The state’s unusually aggressive wildfire forecast remains indefinitely grim.
By Madeleine Thomas
A firefighter battles the Blue Cut wildfire near Cajon Pass, California. (Photo: Ringo Chiu/AFP/Getty Images)
A quick glance at California’s Fire Map, one might think most of the state is currently ablaze. As of Wednesday morning, eight different wildfires continue to burn up and down the state, according to the California Department of Forestry and Fire Protection (CAL FIRE). More than 10,000 firefighters are on board battling the flames, which seemingly stretch across the entirety of the Golden State — from the Summit Fire in Humboldt County to the Blue Cut Fire underway in the San Bernardino Mountains.
The Blue Cut Fire began Tuesday morning as a small brush fire in Cajon Pass, between the San Bernardino and San Gabriel Mountains about 1.5 hours northeast of Los Angeles. In just a day’s time, the fire has morphed into a searing inferno, the likes of which officials haven’t seen in decades.
Particularly aggressive flames have scorched 30,000 acres and counting. The fire is 0 percent contained, according to officials at CAL FIRE and the United States Forest Service. About 82,000 people have been evacuated from more than 35,000 homes in the area. Six firefighters were also entrapped by flames during evacuation efforts. There were no deaths, though two firefighters sustained minor injuries.
After flames from the Blue Cut Fire quickly consumed an area along Highway 138 yesterday, the U.S. Forest Service announced this morning that they would be bringing in a team of cadaver dogs to scour homes along the incinerated landscape for residents who couldn’t escape in time, the Los Angeles Timesreports.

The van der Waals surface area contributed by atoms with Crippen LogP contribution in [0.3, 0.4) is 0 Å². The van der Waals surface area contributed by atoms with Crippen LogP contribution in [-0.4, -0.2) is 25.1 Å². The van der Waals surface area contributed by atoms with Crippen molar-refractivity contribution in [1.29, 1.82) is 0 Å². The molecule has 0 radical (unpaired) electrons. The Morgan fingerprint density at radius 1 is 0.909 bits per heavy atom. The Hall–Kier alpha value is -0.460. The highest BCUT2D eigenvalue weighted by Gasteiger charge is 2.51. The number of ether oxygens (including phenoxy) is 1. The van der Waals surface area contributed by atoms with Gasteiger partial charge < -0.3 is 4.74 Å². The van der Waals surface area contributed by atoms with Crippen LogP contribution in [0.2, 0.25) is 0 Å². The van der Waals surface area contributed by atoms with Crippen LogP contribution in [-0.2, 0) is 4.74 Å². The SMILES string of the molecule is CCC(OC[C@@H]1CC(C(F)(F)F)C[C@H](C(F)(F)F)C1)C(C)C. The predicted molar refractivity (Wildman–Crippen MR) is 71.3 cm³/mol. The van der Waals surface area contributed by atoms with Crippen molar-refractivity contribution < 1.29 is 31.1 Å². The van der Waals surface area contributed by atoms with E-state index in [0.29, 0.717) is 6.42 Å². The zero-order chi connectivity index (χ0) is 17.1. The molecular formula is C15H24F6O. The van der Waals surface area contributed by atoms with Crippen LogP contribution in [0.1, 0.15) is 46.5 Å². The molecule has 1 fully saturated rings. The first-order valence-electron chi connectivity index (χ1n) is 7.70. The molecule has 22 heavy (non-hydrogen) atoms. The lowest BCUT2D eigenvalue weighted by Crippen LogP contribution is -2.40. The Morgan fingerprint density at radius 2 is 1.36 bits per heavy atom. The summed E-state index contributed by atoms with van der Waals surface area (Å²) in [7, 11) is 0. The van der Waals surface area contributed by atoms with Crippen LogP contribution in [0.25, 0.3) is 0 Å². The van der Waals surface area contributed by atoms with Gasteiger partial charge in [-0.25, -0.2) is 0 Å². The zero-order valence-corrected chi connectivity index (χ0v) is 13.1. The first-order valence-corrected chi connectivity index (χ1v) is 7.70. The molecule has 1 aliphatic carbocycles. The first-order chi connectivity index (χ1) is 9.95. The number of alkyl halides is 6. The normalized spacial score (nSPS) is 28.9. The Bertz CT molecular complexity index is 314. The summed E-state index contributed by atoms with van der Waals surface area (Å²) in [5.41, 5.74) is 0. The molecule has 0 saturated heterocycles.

Such aggressive wildfires are unusual this time of year and are typically seen more in the fall, according to the U.S. Fire Service. In parts of Cajon Pass, “firenados” have been spotted as the intensity of Blue Cut’s flames causes surrounding air to rotate upward, resulting in a fiery tornado. Across Southern California’s mountain ridges and desert slopes, strong wind gusts up to 45 miles per hour, scorching summer heat, and low humidity could continue fueling Blue Cut’s spread well into the evening.
“We are in red flag conditions,” Travis Mason, a spokesman with the San Bernardino National Forest Service, told the New York Times. “I believe the acreage of fire will grow over the course of time.”
California’s wildfire forecast remains indefinitely grim given the “stunningly extreme weather” hitting parts of the state. “Even if rainfall amounts don’t change in the future, drought and wildfire severity likely will because warmer temperatures are more efficient at evaporating what little moisture does fall,” Eric Holthauswrote in Pacific Standard last month of the Sand Fire in Santa Clarita that swept more than 40,000 acres. “That, according to scientists, means California’s risk of a mega-drought — spanning decades or more — is, or will be soon, the highest it’s been in millennia.”
Five years of drought has turned places like Cajon Pass into tinderboxes, covered in combustible, dead brush that, in some regions, hasn’t burned for decades. As many as 66 million dead trees litter the state — the victims of drought and the invasive bark beetle — up from 3.3 million just two years ago. Talk about kindling of epic proportions.